Objective: To determine the effect of HIV-1 and HIV-2 infection on the prevalence of cervical human papillomavirus (HPV) and squamous intraepithelial lesions (SIL) in a population of high-risk women in Senegal.
Design and participants: Cross-sectional study among 759 female commercial sex workers, including 68 with HIV-1, 58 with HIV-2, 14 with HIV-1 and 2, and 619 without HIV infection.
Results: Overall, HPV was detected in 43% of women by polymerase chain reaction (PCR), and in 7% by Southern transfer hybridization, with 7.4% of all women having SIL. The mean CD4 count was 820, 1205, and 727 x 10(6)/l for those with HIV-1, HIV-2, and dual HIV-1 and 2 infections, respectively, and 1447 x 10(6)/l for those without HIV infection. Both HIV-1 and HIV-2 were associated with HPV, as detected by PCR [HIV-1 odds ratio (OR), 2.9; 95% confidence interval (Cl), 1.7-4.9; HIV-2 OR, 1.7; 95% Cl, 1.0-2.9]. HIV-2 was also associated with cervical SIL, and although the association between HIV-1 and SIL did not attain statistical significance, a trend was apparent (HIV-1 OR, 1.8; 95% Cl, 0.7-4.7; HIV-2 OR, 2.9; 95% Cl, 1.2-7.2).
Conclusions: Despite less immunosuppression with HIV-2, both HIV-1 and HIV-2 were associated with detection of HPV. HIV-2 was also associated with SIL. Further studies are needed to examine the risks of high-grade SIL and invasive cervical cancer with HIV-1 versus HIV-2 infection.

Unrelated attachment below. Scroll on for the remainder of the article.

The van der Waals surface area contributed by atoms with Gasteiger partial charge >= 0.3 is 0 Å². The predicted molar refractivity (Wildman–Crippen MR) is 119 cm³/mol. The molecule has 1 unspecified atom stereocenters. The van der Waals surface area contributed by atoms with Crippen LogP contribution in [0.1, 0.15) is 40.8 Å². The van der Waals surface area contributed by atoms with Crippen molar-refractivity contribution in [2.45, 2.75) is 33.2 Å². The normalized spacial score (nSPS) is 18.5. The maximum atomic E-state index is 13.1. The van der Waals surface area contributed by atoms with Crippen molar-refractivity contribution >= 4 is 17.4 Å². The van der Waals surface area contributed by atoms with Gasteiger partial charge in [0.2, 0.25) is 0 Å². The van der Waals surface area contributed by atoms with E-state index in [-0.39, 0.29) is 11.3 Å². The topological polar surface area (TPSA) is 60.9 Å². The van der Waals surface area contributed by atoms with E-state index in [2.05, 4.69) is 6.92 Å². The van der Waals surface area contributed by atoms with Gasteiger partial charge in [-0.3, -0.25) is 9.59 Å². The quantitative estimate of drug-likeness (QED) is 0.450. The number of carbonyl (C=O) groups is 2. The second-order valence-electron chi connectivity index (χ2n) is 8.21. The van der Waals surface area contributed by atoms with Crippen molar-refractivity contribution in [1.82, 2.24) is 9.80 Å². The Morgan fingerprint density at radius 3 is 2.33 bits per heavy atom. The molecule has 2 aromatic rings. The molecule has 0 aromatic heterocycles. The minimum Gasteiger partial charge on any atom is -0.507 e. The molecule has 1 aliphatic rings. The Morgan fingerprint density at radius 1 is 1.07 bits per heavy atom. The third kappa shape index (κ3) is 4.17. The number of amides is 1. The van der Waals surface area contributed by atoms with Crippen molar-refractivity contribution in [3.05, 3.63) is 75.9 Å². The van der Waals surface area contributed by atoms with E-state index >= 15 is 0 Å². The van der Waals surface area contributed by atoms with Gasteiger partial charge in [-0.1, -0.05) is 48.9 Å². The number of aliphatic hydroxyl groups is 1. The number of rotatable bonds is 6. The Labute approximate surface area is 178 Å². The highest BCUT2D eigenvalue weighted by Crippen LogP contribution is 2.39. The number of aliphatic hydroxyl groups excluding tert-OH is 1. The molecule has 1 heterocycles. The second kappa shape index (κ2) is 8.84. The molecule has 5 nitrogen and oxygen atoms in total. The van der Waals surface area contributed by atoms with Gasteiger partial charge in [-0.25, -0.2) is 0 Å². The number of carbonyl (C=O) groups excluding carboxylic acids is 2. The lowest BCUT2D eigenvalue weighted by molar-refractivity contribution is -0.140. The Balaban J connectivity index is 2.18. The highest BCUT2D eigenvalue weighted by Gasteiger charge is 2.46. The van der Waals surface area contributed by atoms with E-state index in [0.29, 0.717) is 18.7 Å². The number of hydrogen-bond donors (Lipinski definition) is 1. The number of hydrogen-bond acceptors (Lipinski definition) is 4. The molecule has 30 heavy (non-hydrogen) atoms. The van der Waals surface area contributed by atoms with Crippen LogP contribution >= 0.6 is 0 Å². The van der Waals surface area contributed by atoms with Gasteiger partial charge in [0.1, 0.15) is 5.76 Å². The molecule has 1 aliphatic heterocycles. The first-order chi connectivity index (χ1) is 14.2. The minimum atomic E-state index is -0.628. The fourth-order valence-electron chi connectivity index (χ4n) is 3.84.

PIP: Between February 1990 and March 1993, 759 female commercial sex workers who attended sexually transmitted disease (STD) clinics in Dakar, Thies, and Mbour, Senegal, were interviewed and underwent a general physical and detailed gynecologic examination so researchers could ascertain the influence of HIV-1 and HIV-2 infection on the prevalence of cervical human papillomavirus (HPV) and squamous intraepithelial lesions (SIL) in this high-risk population. Most lesions were low-grade SIL. 619 had neither HIV-1 nor HIV-2 infection. 9%, 8%, and 2% had HIV-1, HIV-2, and concurrent HIV-1 and HIV-2 infection, respectively. Polymerase chain reaction revealed that 43% had HPV infection, while Southern transfer hybridization found only 7%. HIV-1 infected women faced a significant increased risk for HPV (adjusted odds ratio [AOR] = 2.9) as also did HIV-2 infected women (AOR = 1.7). Both these groups also faced an increased risk for SIL (AOR = 1.8 and 2.9, respectively), but the increased risk was not significant. Similarly, women infected with both HIV-1 and HIV-2 faced an increased risk of HPV and SIL (AOR = 4.9 and 5.2, respectively). Among women with HIV infection, women with HPV had a lower CD4 count and CD4/CD8 ratio (854 vs. 1033 million/l, p = 0.08, and 0.88 vs. 1.17, p = 0.05, respectively) than women with no detectable HPV. HIV-positive women with SIL had a lower CD4/CD8 ratio than HIV-positive women without SIL (0.65 vs. 1.03; p = 0.003). HIV-2 women exhibited lower immunosuppression than HIV-1 women. These findings show that both HIV-1 and HIV-2 infection were associated with HPV and SIL. The researchers expressed interest in longitudinal studies designed to examine the risk of high-grade SIL, the direct precursor of invasive cervical cancer, among HIV-infected women.